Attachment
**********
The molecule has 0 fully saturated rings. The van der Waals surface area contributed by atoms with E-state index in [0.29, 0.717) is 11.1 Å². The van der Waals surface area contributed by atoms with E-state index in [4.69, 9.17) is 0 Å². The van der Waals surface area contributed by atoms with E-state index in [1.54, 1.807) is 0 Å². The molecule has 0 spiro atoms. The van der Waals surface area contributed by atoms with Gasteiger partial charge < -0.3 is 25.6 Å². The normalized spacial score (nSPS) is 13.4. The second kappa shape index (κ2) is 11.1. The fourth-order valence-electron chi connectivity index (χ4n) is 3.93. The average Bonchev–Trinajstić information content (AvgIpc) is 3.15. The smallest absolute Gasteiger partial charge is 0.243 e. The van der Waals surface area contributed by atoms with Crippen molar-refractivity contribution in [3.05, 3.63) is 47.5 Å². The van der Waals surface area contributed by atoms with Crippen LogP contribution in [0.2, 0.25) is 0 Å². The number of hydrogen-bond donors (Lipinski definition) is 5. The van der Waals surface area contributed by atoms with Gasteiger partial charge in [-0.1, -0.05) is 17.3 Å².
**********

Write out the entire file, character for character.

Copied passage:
The molecule has 0 fully saturated rings. The van der Waals surface area contributed by atoms with E-state index in [0.29, 0.717) is 11.1 Å². The van der Waals surface area contributed by atoms with E-state index in [4.69, 9.17) is 0 Å². The van der Waals surface area contributed by atoms with E-state index in [1.54, 1.807) is 0 Å². The molecule has 0 spiro atoms. The van der Waals surface area contributed by atoms with Gasteiger partial charge < -0.3 is 25.6 Å². The normalized spacial score (nSPS) is 13.4. The second kappa shape index (κ2) is 11.1. The fourth-order valence-electron chi connectivity index (χ4n) is 3.93. The average Bonchev–Trinajstić information content (AvgIpc) is 3.15. The smallest absolute Gasteiger partial charge is 0.243 e. The van der Waals surface area contributed by atoms with Crippen molar-refractivity contribution in [3.05, 3.63) is 47.5 Å². The van der Waals surface area contributed by atoms with Crippen LogP contribution in [0.2, 0.25) is 0 Å². The number of hydrogen-bond donors (Lipinski definition) is 5. The van der Waals surface area contributed by atoms with Gasteiger partial charge in [-0.1, -0.05) is 17.3 Å².